We are made new and know God when we have the nature of God indwelling that accompanies believing the truth. We desire to live in fellowship with others who share this phenomena. We seek to magnify His presence through the honing of spiritual disciplines (Bible intake, meditation, fasting, prayer, and worship). Our focus and desires change and this is exuded in a real way as we seek to glorify God and share this Good News with others.

The following excerpt outlines 5 points related to authenticity:

(1) Authenticity proclaims the reality of the Bible.

In Numbers 13, God commands Moses to send 12 spies into the land of Canaan. Forty days later, they come back with fruit and a report.

Ten of the men tell it like they see it: fortified cities, strong people, and a fear of being squashed like bugs. Two of the men tell it like God sees it: “Let us go up at once and take possession for we are well able to overcome it.”

If the spies came to our churches today, which group of men would be praised as “authentic”?

Being authentic means that God and his Word define what is real.

Last Sunday, I had an imperfect experience of corporate worship. The kids were squirmy, the sanctuary was hot, and my mind wandered. That’s the truth.

But the Scripture adds an even greater truth to my experience. God, the Creator, declares that worship is good. Therefore, by faith, I declare it good too.

Whatever we say about our experiences, our report must also reflect God’s truth.

(2) Authenticity doesn’t excuse sin.

Elizabeth Gilbert’s phenomenally popular Eat, Pray, Love was the memoir of a woman seeking an authentic life. Its first page bears the motto: “Tell the truth, tell the truth, tell the truth.”

But for Gilbert, living authentically includes adultery, hedonism, blasphemy, and so on.

Gilbert’s type of authenticity is easy for Christians to reject. Her sins are “obvious.” But are we on guard against more subtle sins?

Recently, in “The Double-Reach of Self-Righteousness,” Tullian Tchividjian cautioned a generation of Christians who say, “That’s right, I know I don’t have it all together and you think you do; I’m know I’m not good and you think you are. That makes me better than you.'” Pride is not authentic.

Selfishness, love of men’s praise, lack of joy can all lurk, undetected, around our authentic edges.

I have a friend who wants me to be authentic. She wants to know about my arguments with my husband, the sin of my children, and what I dislike about church. For her, authenticity seems to involve not only removing my own mask but exposing the sins of others, too. This is unkind. Everything that is done in the name of authenticity must also be done in the name of a holy Christ.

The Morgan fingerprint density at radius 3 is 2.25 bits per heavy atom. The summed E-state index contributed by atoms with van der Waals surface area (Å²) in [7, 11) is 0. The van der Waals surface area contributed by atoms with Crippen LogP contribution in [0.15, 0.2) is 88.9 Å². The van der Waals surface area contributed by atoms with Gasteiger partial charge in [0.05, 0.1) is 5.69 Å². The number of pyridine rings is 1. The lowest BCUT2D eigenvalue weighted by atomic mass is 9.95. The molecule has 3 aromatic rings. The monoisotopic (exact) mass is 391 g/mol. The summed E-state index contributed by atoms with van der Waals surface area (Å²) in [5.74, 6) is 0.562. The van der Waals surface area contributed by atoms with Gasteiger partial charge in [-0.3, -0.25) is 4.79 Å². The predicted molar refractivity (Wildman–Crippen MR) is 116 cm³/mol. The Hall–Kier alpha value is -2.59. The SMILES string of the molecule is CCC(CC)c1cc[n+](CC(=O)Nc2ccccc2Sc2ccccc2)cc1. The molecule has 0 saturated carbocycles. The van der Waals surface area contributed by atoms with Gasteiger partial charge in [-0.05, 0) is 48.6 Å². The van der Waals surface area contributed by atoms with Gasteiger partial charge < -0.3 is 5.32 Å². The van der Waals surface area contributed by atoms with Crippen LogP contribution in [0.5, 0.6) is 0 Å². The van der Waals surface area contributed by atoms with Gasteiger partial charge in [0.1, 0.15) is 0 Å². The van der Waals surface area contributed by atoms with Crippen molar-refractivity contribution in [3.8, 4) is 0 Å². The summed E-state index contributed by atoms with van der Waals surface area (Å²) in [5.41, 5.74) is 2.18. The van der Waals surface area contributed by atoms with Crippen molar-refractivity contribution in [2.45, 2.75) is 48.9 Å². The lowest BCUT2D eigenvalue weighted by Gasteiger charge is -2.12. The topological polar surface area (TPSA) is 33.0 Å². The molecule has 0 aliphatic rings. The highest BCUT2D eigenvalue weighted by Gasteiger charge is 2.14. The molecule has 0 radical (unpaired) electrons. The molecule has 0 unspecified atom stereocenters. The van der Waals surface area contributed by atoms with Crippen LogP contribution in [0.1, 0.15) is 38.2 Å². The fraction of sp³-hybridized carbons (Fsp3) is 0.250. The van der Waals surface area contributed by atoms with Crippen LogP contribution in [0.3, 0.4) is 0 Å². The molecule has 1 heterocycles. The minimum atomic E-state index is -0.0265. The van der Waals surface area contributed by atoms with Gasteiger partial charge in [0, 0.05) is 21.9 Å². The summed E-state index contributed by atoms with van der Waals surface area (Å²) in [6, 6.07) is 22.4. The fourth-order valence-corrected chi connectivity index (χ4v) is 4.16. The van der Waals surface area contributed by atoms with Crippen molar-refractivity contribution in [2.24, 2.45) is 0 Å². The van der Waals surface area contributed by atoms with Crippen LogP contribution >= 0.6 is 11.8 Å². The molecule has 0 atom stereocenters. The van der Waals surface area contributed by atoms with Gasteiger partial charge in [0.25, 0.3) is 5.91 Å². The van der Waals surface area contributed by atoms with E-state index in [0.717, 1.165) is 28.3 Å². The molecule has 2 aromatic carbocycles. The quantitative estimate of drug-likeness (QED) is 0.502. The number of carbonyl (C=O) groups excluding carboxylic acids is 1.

(3) Authenticity seeks the good of the Body.

In 1969, Hillary Rodham (now Clinton) gave a speech at Wellesley’s commencement. Her remarks champion authentic conversation about women’s struggles in a male-dominated world.

I have to admire her kind of authenticity, for she was promoting authenticity for the sake of a common cause. She wanted these women to be authentic so that all women could have a better life.

Christian authenticity is likewise other-focused.

We live transparently, not to unload our own burdens and thus walk more lightly alone, but to intentionally share the burdens of others and carry them to the same grace that liberated us.

(4) Authenticity honors wisdom.

Christians seeking to be authentic rightly value humility. We recognize that we are broken.

But sometimes, in our quest to avoid the appearance of pride, we question our God-given ability to shine the light of wisdom.

Singer-songwriter Christa Wells expresses this in a song: “So friends don’t take me wrong on those days when I sound too sure / Of the things I say.” Wells writes insightful meditations on the Christian life, but she is intentionally tentative.

This habit has a long root in the spirit of the postmodern age, in which all truth is elusive and dogmatism is the unforgiveable sin.

But the godly life is not merely a pooling of experiences; it is the confident application of God’s truth to individual circumstances. We have the Greater-Than-Solomon, who gives wisdom liberally to all who ask. We honor the Giver by using his valuable gift. Seeking wisdom and speaking wisdom must have a place in an authentic life.

(5) Authenticity points ahead to a perfected future.

Every pilgrimage has a final destination. Christians who are authentic about the struggles of this life should also be authentic about the perfection of the next.

In Lewis’s The Great Divorce, travelers from hell step off a bus onto heaven’s grass. It is so razor-sharp, so real, that it cuts their tender feet: “The men were as they had always been … it was the light, the grass, the trees that were different; made of some different substance, so much solider than things in our country that men were ghosts by comparison.” (p 21)

For Christians, our true self is found in Christ, and we are on a pilgrimage to become more like him. As 1 John 3:2 says: “We are now children of God, and what we will be has not yet appeared.” A greater reality awaits.

So, like Israelites singing the Psalms of Ascent, we ought to look up from our dusty feet and ahead to the even more authentic glories of Zion and her King.